How Your Lymph System Works
Your lymph system is part of your immune system. It consists of a network of lymph vessels – similar to a network of blood vessels – and lymph nodes – small glands.
The lymph vessels collect and drain extra fluid from your body. They also carry white blood cells to parts of the body where they are needed, in order to destroy invaders like viruses. As the lymph flows through the nodes, the nodes filter out damaged cells and bacteria.
Sometimes breast cancer can spread to your lymph nodes. Your doctors need to know if the cancer has spread so they can create the best possible treatment plan for you.
What Causes Cording?
Cording is a common side effect of the surgery in which lymph nodes are removed from the underarm area and tested to see if breast cancer is spreading.
There are two types of biopsy – an examination of removed tissue – that your doctor may recommend. For a sentinel lymph node biopsy (SLNB), two nodes are removed. For axillary lymph node dissection (ALND), many lymph nodes are removed.
Most people who undergo treatment for breast cancer must have one or both of these surgeries. Sometimes surgery to remove the cancer itself can cause cording or make it worse.
The more lymph nodes the surgeon must clear out, the greater the chance that you will have cording. However, cording can happen even if only one node is taken. When an axillary (underarm) lymph node is removed, the lymph vessels connected to it harden, leading to axillary web syndrome.
Signs of Cording
AWS typically appears within several days to several weeks after surgery. There have been a few cases where it didn’t start until months or possibly years later.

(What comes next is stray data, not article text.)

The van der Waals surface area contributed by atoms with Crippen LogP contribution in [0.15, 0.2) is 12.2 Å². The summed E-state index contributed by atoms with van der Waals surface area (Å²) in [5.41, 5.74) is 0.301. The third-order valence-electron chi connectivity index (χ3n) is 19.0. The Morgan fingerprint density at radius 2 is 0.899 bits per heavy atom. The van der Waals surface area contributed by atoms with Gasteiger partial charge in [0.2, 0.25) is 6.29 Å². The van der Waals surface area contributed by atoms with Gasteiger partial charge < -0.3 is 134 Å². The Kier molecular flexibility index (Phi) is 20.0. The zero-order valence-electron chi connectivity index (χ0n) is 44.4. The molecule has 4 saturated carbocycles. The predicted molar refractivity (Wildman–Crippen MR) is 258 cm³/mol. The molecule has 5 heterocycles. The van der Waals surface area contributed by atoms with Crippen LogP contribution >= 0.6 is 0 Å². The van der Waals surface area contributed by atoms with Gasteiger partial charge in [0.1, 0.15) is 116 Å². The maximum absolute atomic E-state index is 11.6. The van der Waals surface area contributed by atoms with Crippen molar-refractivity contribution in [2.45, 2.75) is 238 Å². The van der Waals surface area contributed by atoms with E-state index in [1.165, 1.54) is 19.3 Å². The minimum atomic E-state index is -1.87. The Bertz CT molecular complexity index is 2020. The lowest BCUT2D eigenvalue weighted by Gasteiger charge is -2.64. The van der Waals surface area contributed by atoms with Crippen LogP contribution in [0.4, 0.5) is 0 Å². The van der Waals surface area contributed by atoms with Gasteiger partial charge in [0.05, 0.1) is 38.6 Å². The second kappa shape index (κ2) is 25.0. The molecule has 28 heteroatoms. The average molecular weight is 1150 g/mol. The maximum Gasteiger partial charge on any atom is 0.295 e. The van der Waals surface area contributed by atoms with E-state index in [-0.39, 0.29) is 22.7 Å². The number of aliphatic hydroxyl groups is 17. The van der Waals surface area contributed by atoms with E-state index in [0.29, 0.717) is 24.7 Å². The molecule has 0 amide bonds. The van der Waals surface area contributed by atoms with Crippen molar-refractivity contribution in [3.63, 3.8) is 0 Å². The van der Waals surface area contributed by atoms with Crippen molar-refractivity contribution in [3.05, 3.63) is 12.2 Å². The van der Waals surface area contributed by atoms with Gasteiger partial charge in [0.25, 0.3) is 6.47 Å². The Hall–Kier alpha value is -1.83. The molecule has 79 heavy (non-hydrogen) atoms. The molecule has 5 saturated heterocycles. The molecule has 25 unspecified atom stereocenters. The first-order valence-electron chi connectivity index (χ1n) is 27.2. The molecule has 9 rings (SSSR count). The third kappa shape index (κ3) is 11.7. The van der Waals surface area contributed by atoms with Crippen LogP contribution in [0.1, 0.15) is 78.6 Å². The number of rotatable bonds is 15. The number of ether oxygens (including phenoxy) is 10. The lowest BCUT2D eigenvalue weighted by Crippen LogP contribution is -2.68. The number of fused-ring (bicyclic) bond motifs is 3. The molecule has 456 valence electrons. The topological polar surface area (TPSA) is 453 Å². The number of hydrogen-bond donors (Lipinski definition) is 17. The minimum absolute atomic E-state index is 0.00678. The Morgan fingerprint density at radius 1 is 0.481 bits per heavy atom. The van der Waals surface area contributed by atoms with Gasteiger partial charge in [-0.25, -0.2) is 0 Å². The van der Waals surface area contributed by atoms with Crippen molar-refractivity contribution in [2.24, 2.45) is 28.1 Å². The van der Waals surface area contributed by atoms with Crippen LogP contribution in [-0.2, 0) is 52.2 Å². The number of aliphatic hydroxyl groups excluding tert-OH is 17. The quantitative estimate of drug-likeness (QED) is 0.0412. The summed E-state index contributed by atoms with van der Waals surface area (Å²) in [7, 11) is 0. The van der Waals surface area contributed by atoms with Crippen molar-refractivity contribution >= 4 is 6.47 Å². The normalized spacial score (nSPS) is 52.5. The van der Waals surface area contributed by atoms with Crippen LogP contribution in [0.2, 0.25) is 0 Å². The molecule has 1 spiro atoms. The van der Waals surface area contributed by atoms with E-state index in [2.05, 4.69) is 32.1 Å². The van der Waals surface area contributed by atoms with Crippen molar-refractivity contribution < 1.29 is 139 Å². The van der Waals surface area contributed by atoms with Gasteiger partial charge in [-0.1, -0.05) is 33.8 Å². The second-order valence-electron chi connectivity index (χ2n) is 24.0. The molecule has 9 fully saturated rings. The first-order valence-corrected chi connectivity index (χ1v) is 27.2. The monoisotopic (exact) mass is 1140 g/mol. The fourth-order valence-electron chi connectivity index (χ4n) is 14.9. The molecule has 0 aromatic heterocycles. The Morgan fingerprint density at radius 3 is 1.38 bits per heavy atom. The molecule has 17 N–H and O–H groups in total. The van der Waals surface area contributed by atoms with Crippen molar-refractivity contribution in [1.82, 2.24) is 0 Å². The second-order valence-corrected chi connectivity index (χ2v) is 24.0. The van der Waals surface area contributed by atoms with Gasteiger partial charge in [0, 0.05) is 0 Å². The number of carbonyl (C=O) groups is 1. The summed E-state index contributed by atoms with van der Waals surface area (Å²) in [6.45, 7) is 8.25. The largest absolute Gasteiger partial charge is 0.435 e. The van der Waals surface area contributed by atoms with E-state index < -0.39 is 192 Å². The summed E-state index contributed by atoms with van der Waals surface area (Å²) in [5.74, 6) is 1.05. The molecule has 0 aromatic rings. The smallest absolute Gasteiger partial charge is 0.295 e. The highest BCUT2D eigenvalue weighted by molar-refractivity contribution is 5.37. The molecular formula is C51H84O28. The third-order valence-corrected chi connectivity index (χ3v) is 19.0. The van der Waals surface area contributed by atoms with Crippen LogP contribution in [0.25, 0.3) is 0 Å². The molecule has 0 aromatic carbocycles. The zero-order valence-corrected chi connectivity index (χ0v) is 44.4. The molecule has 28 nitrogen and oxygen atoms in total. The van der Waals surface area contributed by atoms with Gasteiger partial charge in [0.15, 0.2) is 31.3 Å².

The tightness and pain of cording can make it difficult to raise your arm any higher than your shoulder or to extend your elbow all the way. This can make it difficult to do your normal daily activities. It is an even bigger problem if it happens at the same time you are doing radiation therapy, which requires you to lift your arm over your head.
Physical therapy is highly effective for easing AWS. Symptoms usually go away within a few therapy sessions, or at least within a few months. Ask your doctor for a referral to a therapist, nurse, or doctor who has a lot of experience with cording.
Some or all of the following options may be part of your treatment plan:
Stretching exercises. The key to recovery is consistently doing special exercises that stretch the cords and allow you to move your arm more freely and with less pain. A physical therapist can teach you the exercises and tell you how often you should do them at home.
Pain medication. The exercises can be uncomfortable. You may need to take pain medication before therapy or exercise.
Swimming. Swimming can help you regain movement and lessen your pain and discomfort.
Laser therapy. Your therapist may use a small device to send low-level laser beams to the cords. This can help break down the scar tissue.
Manual therapy. Massage can help soften the cords. Your therapist may gently pull on the tissue in your arm, starting in the upper arm and working down toward your wrist. This may cause a cord to snap with a popping sound. It doesn’t usually hurt if this happens, and it might help you to move your arm more freely.
Even after your symptoms are gone, continue with your stretching exercises to keep your shoulder in good condition as you complete your breast cancer treatments and recovery.
Barbara Jacoby is an award winning blogger that has contributed her writings to multiple online publications that have touched readers worldwide.